Last year’s harvest of Indiana ginseng weighed in at just over 2,500 pounds – a drop from more than 3,500 pounds in 2019 and 3,600 pounds in 2018.
That’s according to records kept by the Indiana DNR’s Ginseng Coordinator Laura Minzes, who says the market for Indiana’s ginseng got off to a
slow start during the pandemic. “The price fluctuates, especially with COVID right now.”
The ginseng harvest season starts September 1 and ends in March. Minzes says at the start of last season, the root was going for $3.50 per pound. By
the end of season, it was selling for $6.50 a pound. Minzes expects it to get off to a stronger start this year. “Actually I expect it to be less influenced than it was last year. I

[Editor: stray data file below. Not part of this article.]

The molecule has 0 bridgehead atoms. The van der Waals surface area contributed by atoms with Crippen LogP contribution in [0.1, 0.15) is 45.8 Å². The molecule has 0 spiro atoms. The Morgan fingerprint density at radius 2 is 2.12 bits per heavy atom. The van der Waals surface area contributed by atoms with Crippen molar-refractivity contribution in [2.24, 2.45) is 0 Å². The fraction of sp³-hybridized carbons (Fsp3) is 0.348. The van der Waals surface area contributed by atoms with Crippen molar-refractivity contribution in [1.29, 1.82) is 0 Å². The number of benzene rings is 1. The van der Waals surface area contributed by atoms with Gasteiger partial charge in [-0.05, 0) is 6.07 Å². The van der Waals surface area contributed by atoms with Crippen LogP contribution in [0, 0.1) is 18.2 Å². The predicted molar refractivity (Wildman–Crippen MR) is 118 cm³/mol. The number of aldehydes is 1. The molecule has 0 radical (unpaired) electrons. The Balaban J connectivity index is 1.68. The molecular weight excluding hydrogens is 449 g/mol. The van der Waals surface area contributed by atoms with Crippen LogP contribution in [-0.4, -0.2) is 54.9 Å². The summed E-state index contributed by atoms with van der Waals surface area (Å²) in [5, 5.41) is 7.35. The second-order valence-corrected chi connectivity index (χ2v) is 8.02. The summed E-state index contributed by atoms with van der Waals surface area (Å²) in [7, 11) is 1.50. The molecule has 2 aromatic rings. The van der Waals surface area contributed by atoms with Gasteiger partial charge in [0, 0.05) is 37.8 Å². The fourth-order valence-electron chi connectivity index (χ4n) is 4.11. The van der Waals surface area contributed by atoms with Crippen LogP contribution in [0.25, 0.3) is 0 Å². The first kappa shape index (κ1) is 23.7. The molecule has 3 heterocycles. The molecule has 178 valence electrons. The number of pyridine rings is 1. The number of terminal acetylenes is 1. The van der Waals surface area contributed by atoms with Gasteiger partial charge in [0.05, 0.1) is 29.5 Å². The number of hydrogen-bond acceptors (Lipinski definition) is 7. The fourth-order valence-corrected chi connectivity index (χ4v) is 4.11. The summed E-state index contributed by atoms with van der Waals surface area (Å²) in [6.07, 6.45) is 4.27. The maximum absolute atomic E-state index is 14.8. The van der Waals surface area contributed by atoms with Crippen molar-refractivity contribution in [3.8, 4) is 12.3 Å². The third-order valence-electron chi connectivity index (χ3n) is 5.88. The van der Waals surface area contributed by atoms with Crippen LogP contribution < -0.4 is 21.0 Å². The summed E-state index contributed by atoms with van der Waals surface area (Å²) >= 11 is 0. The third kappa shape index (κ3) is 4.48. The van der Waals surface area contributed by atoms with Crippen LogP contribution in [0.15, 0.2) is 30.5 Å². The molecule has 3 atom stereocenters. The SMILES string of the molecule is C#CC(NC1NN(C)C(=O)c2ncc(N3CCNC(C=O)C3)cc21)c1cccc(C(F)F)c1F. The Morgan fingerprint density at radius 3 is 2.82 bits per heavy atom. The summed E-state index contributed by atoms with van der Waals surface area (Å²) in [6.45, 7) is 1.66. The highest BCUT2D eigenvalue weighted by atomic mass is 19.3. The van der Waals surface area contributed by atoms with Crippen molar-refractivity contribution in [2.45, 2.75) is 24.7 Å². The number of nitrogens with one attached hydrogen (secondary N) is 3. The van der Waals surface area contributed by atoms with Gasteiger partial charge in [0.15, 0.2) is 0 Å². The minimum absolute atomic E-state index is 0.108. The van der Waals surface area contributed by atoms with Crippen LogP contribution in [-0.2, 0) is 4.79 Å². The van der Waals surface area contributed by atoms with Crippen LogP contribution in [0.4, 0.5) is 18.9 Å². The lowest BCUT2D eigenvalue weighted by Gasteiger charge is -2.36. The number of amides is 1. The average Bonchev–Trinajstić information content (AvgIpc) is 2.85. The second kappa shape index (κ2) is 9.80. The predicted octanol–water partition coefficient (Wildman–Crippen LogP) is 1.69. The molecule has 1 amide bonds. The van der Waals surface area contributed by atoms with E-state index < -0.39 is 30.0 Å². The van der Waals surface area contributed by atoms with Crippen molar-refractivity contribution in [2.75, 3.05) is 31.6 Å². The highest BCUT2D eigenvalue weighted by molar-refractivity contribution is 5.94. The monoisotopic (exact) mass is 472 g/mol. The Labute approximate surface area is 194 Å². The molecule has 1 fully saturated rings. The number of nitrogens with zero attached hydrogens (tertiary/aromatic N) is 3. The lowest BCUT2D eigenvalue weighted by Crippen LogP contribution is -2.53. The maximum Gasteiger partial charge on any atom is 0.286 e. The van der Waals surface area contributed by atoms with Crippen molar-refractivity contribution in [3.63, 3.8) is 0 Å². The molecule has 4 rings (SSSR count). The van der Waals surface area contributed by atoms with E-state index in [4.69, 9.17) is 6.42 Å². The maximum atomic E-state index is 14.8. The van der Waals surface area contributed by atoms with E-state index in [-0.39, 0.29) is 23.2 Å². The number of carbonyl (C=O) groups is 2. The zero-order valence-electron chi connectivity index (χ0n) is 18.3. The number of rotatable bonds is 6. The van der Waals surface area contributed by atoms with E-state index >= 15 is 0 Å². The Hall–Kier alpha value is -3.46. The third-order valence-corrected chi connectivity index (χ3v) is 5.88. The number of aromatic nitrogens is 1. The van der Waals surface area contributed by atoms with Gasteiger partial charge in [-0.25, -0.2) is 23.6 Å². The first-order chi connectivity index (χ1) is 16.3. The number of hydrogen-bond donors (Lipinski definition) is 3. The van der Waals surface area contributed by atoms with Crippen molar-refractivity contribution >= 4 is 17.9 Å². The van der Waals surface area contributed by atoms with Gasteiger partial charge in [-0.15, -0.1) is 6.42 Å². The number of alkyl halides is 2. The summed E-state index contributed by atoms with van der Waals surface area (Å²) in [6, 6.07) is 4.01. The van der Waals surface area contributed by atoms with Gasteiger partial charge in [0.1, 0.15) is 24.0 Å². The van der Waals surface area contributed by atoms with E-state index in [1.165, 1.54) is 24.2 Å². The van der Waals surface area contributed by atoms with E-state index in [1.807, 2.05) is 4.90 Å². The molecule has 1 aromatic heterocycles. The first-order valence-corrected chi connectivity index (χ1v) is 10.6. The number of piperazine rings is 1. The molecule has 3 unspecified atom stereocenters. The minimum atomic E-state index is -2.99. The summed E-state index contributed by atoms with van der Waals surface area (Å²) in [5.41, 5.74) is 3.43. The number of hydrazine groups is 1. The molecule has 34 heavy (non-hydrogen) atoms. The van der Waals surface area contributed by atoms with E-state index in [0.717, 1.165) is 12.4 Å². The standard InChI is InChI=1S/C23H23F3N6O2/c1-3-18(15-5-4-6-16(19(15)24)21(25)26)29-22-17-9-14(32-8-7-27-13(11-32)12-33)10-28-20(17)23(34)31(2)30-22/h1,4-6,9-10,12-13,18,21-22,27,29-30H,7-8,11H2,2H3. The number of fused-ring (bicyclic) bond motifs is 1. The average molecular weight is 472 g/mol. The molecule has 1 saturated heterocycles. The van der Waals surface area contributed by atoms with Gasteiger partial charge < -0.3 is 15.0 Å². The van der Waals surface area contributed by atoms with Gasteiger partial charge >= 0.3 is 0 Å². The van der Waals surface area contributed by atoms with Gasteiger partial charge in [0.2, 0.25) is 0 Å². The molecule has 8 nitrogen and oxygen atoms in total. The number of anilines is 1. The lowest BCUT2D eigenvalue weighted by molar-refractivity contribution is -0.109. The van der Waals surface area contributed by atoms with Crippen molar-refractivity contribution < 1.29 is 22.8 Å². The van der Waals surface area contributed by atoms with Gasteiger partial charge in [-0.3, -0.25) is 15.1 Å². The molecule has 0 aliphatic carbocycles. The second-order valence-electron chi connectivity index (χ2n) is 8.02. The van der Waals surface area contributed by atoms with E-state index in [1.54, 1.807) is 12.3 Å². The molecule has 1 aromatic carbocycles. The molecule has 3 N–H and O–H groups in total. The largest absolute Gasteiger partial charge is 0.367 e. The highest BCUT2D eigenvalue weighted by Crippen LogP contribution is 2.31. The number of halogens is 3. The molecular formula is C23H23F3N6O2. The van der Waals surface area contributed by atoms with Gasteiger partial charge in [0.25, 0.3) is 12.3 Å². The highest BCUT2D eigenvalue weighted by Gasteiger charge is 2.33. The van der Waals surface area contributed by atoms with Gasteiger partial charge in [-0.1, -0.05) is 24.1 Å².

expect the market to be a little more steady from the get-go, whereas last year was way more tentative.”
She says the Indiana DNR enforces a harvest season and other regulations to protect its wild crop of ginseng from going extinct. She adds that the smaller
recent harvest does not indicate that Indiana’s ginseng is decreasing.